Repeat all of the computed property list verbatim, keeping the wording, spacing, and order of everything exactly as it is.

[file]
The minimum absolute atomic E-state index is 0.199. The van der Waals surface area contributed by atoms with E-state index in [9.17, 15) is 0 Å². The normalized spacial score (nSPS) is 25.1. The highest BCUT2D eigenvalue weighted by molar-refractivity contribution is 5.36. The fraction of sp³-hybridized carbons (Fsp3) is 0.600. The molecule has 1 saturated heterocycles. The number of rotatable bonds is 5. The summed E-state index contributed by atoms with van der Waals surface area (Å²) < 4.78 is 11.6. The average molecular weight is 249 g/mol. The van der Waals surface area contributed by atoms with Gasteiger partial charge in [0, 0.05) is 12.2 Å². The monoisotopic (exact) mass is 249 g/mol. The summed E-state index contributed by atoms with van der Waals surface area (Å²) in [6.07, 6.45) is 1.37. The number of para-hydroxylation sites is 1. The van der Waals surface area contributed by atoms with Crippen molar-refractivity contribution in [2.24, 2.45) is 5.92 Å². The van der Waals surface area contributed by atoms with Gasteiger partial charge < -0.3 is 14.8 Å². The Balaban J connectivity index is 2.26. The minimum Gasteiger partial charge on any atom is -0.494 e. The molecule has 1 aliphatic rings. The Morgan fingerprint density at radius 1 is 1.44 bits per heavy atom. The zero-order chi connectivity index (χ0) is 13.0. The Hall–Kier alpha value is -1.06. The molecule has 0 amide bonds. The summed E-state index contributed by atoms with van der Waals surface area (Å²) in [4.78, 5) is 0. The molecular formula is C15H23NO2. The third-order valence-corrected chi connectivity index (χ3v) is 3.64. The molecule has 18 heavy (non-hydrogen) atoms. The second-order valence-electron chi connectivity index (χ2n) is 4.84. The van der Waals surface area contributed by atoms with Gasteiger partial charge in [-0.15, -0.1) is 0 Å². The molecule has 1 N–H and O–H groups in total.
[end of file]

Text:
The minimum absolute atomic E-state index is 0.199. The van der Waals surface area contributed by atoms with E-state index in [9.17, 15) is 0 Å². The normalized spacial score (nSPS) is 25.1. The highest BCUT2D eigenvalue weighted by molar-refractivity contribution is 5.36. The fraction of sp³-hybridized carbons (Fsp3) is 0.600. The molecule has 1 saturated heterocycles. The number of rotatable bonds is 5. The summed E-state index contributed by atoms with van der Waals surface area (Å²) < 4.78 is 11.6. The average molecular weight is 249 g/mol. The van der Waals surface area contributed by atoms with Gasteiger partial charge in [0, 0.05) is 12.2 Å². The monoisotopic (exact) mass is 249 g/mol. The summed E-state index contributed by atoms with van der Waals surface area (Å²) in [6.07, 6.45) is 1.37. The number of para-hydroxylation sites is 1. The van der Waals surface area contributed by atoms with Crippen molar-refractivity contribution in [2.24, 2.45) is 5.92 Å². The van der Waals surface area contributed by atoms with Gasteiger partial charge < -0.3 is 14.8 Å². The Balaban J connectivity index is 2.26. The minimum Gasteiger partial charge on any atom is -0.494 e. The molecule has 1 aliphatic rings. The Morgan fingerprint density at radius 1 is 1.44 bits per heavy atom. The zero-order chi connectivity index (χ0) is 13.0. The Hall–Kier alpha value is -1.06. The molecule has 0 amide bonds. The summed E-state index contributed by atoms with van der Waals surface area (Å²) in [4.78, 5) is 0. The molecular formula is C15H23NO2. The third-order valence-corrected chi connectivity index (χ3v) is 3.64. The molecule has 18 heavy (non-hydrogen) atoms. The second-order valence-electron chi connectivity index (χ2n) is 4.84. The van der Waals surface area contributed by atoms with Gasteiger partial charge in [-0.15, -0.1) is 0 Å². The molecule has 1 N–H and O–H groups in total.